Prime Minister Justin Trudeau said Wednesday he was following with "interest and concern" the challenges facing Canada's meat industry after coronavirus outbreaks at two major packing plants.
More than 1,300 COVID-19 cases, including one death, have been linked to Alberta's Cargill and JBS processing plants, which supply 70 percent of the nation's meat.
The resulting closure of the Cargill plant, which supplies McDonald's in Canada, forced the fast-food giant for the first time to source its beef abroad.
"We understand how important it is to ensure the supply of foods to Canadians right across the country," Trudeau told a daily briefing.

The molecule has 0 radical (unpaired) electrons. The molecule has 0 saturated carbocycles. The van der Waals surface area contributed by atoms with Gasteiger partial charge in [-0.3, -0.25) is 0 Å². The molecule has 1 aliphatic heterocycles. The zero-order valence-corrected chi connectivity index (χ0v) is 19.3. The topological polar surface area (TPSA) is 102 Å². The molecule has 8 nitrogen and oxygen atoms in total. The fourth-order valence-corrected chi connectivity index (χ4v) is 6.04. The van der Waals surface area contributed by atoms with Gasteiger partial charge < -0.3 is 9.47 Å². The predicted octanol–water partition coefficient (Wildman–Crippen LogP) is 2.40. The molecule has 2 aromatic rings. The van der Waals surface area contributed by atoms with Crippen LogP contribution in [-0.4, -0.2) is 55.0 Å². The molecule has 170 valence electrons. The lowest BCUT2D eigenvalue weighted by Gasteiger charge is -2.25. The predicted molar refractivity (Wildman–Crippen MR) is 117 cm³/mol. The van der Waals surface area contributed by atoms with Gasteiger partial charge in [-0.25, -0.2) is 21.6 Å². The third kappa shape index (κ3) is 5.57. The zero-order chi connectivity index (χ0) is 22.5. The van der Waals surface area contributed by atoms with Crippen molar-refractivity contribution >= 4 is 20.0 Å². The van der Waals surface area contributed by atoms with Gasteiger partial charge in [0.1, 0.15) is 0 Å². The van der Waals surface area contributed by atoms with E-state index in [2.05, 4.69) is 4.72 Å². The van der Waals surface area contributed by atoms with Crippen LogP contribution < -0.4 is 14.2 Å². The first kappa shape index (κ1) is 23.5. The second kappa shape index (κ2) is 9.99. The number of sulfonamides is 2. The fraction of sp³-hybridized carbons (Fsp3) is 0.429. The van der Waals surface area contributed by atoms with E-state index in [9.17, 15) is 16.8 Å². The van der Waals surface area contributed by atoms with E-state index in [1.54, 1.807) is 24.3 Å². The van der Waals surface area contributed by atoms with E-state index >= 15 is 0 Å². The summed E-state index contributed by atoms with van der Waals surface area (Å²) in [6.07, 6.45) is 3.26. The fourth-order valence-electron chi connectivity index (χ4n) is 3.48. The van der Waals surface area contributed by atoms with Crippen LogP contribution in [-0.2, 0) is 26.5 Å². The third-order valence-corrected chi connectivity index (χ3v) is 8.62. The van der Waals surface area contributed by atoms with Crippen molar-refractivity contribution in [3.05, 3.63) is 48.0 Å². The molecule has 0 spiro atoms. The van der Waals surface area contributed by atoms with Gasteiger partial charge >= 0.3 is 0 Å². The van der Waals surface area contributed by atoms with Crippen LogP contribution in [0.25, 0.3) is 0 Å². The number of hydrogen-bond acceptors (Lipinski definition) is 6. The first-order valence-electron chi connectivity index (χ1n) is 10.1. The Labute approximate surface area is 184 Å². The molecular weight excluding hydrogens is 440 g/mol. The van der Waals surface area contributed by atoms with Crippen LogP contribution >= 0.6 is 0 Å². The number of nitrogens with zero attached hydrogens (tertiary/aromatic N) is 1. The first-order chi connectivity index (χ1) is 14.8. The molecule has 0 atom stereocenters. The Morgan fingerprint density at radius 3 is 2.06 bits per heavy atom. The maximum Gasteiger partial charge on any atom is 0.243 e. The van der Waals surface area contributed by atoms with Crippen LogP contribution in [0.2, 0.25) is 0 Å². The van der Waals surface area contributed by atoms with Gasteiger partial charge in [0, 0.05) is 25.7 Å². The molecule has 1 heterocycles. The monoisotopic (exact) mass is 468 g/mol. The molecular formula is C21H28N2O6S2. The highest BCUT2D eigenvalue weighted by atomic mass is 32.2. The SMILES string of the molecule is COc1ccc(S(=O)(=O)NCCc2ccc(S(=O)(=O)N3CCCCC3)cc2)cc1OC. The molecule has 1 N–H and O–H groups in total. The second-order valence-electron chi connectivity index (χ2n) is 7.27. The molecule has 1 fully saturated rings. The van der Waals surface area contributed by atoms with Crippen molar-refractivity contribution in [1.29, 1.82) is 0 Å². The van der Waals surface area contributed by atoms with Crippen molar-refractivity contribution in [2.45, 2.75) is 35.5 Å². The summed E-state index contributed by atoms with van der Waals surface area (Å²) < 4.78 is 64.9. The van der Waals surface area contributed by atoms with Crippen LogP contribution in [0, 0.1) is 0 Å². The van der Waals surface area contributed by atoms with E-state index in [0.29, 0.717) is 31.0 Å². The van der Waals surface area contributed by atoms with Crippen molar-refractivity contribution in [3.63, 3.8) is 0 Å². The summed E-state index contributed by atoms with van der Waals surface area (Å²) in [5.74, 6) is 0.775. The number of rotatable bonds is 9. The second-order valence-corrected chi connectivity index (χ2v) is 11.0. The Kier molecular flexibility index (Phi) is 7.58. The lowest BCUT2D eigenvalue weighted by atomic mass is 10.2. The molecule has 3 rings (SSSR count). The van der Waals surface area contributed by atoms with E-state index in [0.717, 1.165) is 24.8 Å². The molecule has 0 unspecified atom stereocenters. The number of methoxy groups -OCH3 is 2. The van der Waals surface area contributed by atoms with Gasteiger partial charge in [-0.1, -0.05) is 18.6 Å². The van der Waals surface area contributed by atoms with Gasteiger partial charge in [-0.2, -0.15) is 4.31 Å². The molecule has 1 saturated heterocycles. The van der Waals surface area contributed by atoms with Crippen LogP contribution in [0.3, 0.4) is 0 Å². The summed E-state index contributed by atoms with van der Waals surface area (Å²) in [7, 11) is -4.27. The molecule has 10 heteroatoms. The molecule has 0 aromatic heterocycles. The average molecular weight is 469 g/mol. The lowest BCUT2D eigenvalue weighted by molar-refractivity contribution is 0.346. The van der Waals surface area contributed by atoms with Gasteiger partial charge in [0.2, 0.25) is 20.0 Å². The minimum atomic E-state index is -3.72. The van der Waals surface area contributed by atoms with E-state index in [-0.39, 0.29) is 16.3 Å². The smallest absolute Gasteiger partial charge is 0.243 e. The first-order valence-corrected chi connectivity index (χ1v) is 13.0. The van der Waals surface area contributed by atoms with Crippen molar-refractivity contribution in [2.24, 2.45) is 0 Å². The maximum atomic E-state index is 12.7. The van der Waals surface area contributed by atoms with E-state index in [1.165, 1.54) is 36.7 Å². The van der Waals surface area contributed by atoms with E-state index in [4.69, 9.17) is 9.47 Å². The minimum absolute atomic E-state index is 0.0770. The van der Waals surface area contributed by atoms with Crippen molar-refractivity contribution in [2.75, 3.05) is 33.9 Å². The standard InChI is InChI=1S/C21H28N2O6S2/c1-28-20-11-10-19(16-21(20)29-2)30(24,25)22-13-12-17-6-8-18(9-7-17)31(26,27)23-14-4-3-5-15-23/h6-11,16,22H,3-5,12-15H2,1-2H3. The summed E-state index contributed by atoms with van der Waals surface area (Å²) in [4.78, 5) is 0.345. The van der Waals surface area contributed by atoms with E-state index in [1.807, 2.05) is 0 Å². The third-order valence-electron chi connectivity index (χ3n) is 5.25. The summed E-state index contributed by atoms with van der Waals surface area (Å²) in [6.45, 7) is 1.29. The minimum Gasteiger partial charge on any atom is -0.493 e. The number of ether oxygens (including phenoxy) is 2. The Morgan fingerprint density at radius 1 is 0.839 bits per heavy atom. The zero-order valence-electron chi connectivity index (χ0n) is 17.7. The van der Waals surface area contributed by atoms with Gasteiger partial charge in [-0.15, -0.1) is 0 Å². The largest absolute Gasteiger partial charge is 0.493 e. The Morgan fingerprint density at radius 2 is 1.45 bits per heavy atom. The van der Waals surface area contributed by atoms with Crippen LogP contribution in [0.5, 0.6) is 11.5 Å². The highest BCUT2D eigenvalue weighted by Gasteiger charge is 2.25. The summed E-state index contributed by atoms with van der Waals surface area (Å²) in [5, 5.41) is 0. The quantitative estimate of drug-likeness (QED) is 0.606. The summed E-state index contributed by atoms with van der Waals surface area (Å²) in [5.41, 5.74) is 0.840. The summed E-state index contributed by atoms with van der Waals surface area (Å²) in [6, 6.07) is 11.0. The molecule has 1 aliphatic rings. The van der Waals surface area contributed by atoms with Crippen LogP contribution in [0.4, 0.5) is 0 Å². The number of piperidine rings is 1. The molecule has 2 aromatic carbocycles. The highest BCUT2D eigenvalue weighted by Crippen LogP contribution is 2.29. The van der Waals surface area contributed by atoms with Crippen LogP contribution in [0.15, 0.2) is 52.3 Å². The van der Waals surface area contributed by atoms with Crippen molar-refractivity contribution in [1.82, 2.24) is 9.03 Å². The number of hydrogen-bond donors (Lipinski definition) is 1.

"And we're watching with interest and concern some of the issues facing meat producers and the supply chain across the agricultural industry," he said.
Asked whether he would force workers to stay on the job at these facilities as President Donald Trump did in the United States, the prime minister said it was crucial for food supply chains to "keep functioning."
"But," he added, "we also need to make sure that the people who work in those supply chains, and will continue to need to work in difficult circumstances over the coming weeks and months as we continue to battle COVID-19, are kept safe."
On Tuesday, McDonald's Canada announced that "due to unprecedented COVID-19 impacts on the Canadian beef supply chain" it would temporarily import beef, upending its "long-standing commitment to serve 100 percent Canadian beef."
It cited the "current processing capacity limitations" of Canadian suppliers, including the closure of Cargill's High River, Alberta processing facility.
McDonald's also temporarily removed its Angus beef burgers from Canadian menus.
© 2020 AFP